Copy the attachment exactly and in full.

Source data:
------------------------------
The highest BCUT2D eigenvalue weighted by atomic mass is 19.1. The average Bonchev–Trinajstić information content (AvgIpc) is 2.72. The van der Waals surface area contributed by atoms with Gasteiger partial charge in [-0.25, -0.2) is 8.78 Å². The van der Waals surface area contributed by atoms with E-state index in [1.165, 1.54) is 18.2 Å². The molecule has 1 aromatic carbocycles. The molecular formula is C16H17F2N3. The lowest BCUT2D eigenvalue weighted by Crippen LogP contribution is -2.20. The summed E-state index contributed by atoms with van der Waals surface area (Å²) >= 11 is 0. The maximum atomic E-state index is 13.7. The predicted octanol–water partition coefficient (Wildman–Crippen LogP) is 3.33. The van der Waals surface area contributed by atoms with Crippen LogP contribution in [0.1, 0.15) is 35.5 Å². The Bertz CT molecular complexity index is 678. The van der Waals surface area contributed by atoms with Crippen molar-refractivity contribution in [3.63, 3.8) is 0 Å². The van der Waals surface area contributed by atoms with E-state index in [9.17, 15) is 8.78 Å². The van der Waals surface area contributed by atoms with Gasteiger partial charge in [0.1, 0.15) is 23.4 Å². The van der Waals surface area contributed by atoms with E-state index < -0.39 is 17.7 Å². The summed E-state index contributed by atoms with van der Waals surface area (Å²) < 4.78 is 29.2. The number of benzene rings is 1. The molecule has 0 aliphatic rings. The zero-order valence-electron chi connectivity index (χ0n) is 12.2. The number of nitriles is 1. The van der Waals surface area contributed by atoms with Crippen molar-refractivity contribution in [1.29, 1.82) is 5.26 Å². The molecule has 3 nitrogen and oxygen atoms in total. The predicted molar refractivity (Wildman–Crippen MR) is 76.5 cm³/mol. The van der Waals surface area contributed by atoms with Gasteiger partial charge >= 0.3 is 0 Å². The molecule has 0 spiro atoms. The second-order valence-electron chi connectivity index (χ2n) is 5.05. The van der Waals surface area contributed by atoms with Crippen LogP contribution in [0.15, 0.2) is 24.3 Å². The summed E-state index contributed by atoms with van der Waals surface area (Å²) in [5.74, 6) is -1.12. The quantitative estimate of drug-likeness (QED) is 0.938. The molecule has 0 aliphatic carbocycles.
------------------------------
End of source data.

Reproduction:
The highest BCUT2D eigenvalue weighted by atomic mass is 19.1. The average Bonchev–Trinajstić information content (AvgIpc) is 2.72. The van der Waals surface area contributed by atoms with Gasteiger partial charge in [-0.25, -0.2) is 8.78 Å². The van der Waals surface area contributed by atoms with E-state index in [1.165, 1.54) is 18.2 Å². The molecule has 1 aromatic carbocycles. The molecular formula is C16H17F2N3. The lowest BCUT2D eigenvalue weighted by Crippen LogP contribution is -2.20. The summed E-state index contributed by atoms with van der Waals surface area (Å²) >= 11 is 0. The maximum atomic E-state index is 13.7. The predicted octanol–water partition coefficient (Wildman–Crippen LogP) is 3.33. The van der Waals surface area contributed by atoms with Crippen LogP contribution in [0.1, 0.15) is 35.5 Å². The Bertz CT molecular complexity index is 678. The van der Waals surface area contributed by atoms with Crippen molar-refractivity contribution in [3.63, 3.8) is 0 Å². The van der Waals surface area contributed by atoms with E-state index in [9.17, 15) is 8.78 Å². The van der Waals surface area contributed by atoms with Gasteiger partial charge in [0.1, 0.15) is 23.4 Å². The van der Waals surface area contributed by atoms with E-state index < -0.39 is 17.7 Å². The summed E-state index contributed by atoms with van der Waals surface area (Å²) < 4.78 is 29.2. The number of benzene rings is 1. The molecule has 0 aliphatic rings. The zero-order valence-electron chi connectivity index (χ0n) is 12.2. The number of nitriles is 1. The van der Waals surface area contributed by atoms with Crippen molar-refractivity contribution in [1.29, 1.82) is 5.26 Å². The molecule has 3 nitrogen and oxygen atoms in total. The predicted molar refractivity (Wildman–Crippen MR) is 76.5 cm³/mol. The van der Waals surface area contributed by atoms with Gasteiger partial charge >= 0.3 is 0 Å². The molecule has 0 spiro atoms. The second-order valence-electron chi connectivity index (χ2n) is 5.05. The van der Waals surface area contributed by atoms with Crippen LogP contribution in [0.15, 0.2) is 24.3 Å². The summed E-state index contributed by atoms with van der Waals surface area (Å²) in [5.74, 6) is -1.12. The quantitative estimate of drug-likeness (QED) is 0.938. The molecule has 0 aliphatic carbocycles.